When an independent contractor, or one of their employees, is injured on the job at a commercial construction site, it is common for people to think that the liability for damages and losses falls onto the contractor; however, others believe the liability should fall onto the business owner who contracted the work.
If you are having construction work done to your place of business, it is wise to understand your role in the chance that a private contractor is injured while working. If you are an independent contractor who was recently injured on a commercial job, it is vital that you contact a licensed Indianapolis accident attorney as soon as possible to discuss your options for making a claim.
In the meantime, continue reading to learn who the courts generally find responsible for independent contractor accidents and injuries in Indiana.
Legal liability can be quite unclear in the case of an independent contractor accident. The laws of liability vary from state to state, and differ greatly from case to case. It is important to discuss your questions and concerns with a licensed personal injury law firm for professional advice and personalized answers unique to your case.
There are some examples of when legal responsibility is less uncertain in the case if an injured independent contractor. A common example is when a business owner is guilty of “gross negligence.” This means that a business owner used unreasonable and/or deliberate misconduct that directly caused the contractor harm.
For instance, a business owner may exhibit gross negligence if they hire a private roofing contractor to inspect their roof, but fails to inform them that the roof is incredibly weak and unstable. As a result, the contractor falls through the roof and suffers serious injuries. In such a case, a court could find that the business owner was clearly and exceptionally negligent by failing to disclose the true nature of the roof.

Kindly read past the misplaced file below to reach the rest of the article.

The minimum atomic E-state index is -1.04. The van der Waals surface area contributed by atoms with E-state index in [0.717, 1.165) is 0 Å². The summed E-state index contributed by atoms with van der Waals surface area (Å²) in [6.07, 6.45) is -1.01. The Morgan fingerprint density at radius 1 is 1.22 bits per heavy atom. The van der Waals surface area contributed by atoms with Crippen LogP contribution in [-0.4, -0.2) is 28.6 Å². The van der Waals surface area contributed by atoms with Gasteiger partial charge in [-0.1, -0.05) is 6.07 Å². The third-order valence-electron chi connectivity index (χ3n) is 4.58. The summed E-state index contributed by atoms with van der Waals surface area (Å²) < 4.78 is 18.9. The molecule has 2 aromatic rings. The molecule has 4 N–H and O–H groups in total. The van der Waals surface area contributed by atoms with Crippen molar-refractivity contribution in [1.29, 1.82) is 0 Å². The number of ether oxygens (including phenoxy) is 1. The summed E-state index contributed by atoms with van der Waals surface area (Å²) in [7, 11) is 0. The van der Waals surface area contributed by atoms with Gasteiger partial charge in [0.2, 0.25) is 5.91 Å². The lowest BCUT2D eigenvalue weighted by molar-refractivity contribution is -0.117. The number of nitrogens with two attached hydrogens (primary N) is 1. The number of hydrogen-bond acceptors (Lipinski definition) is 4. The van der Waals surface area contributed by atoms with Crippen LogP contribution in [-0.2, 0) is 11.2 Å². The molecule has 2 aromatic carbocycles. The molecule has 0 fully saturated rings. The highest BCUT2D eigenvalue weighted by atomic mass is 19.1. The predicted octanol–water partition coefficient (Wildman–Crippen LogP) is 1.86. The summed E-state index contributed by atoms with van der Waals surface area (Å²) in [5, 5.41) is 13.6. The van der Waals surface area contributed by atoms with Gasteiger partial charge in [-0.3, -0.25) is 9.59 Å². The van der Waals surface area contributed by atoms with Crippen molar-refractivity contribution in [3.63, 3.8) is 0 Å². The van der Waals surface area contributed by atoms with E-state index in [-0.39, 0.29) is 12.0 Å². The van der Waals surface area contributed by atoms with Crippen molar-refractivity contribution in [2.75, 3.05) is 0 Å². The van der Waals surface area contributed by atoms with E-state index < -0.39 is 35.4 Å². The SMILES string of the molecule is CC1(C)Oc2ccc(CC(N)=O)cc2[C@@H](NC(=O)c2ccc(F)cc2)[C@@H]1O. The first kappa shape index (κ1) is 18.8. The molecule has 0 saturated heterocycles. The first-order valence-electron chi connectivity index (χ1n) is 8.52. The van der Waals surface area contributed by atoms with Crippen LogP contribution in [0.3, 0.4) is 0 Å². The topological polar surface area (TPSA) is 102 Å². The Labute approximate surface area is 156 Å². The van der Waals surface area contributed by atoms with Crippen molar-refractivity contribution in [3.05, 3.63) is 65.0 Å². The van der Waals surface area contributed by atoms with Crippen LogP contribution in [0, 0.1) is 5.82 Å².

If a court finds a business owner grossly negligent, the business owner could be liable for the damages and losses incurred by the victim, including hospital bills, medical expenses, unemployment reimbursement, prolonged physical therapy, and much more. Learning the difference between gross negligence and standard negligence can help you better understand this legal concept.
In special cases of egregiously offensive misconduct or flagrant negligence, a court could award an injured independent contractor “punitive damages.” Also known as “exemplary damages”, punitive damages are more intended to reprimand the wrong-doer rather than award the victim (although the victim still receives monetary compensation). Learning about the common types of damages awarded for victims of injury will help you understand these kinds of cases and more.
Independent Contractor Licenses and Insurance
In the case that a business owner hires an independent contractor who has a contractor license, the contractor themselves could be responsible for any injuries they (or their employees) sustain on the job. When hiring a private contractor, it is vital to ensure they have a current contractors license by actually viewing the license and/or requesting the license number to look up. Word of mouth is not enough to absolve a business owner’s legal responsibility in the case of an accident.
In some cases, even if a contractor has a license, a business owner could still be liable for injuries sustained by the contractor or their employees. This can happen if a contractor does not carry insurance that covers bodily injuries and workers’ compensation for lost wages. For these reasons, it is important to ensure that a private contractor retains the proper insurance coverage for property damage and bodily injury.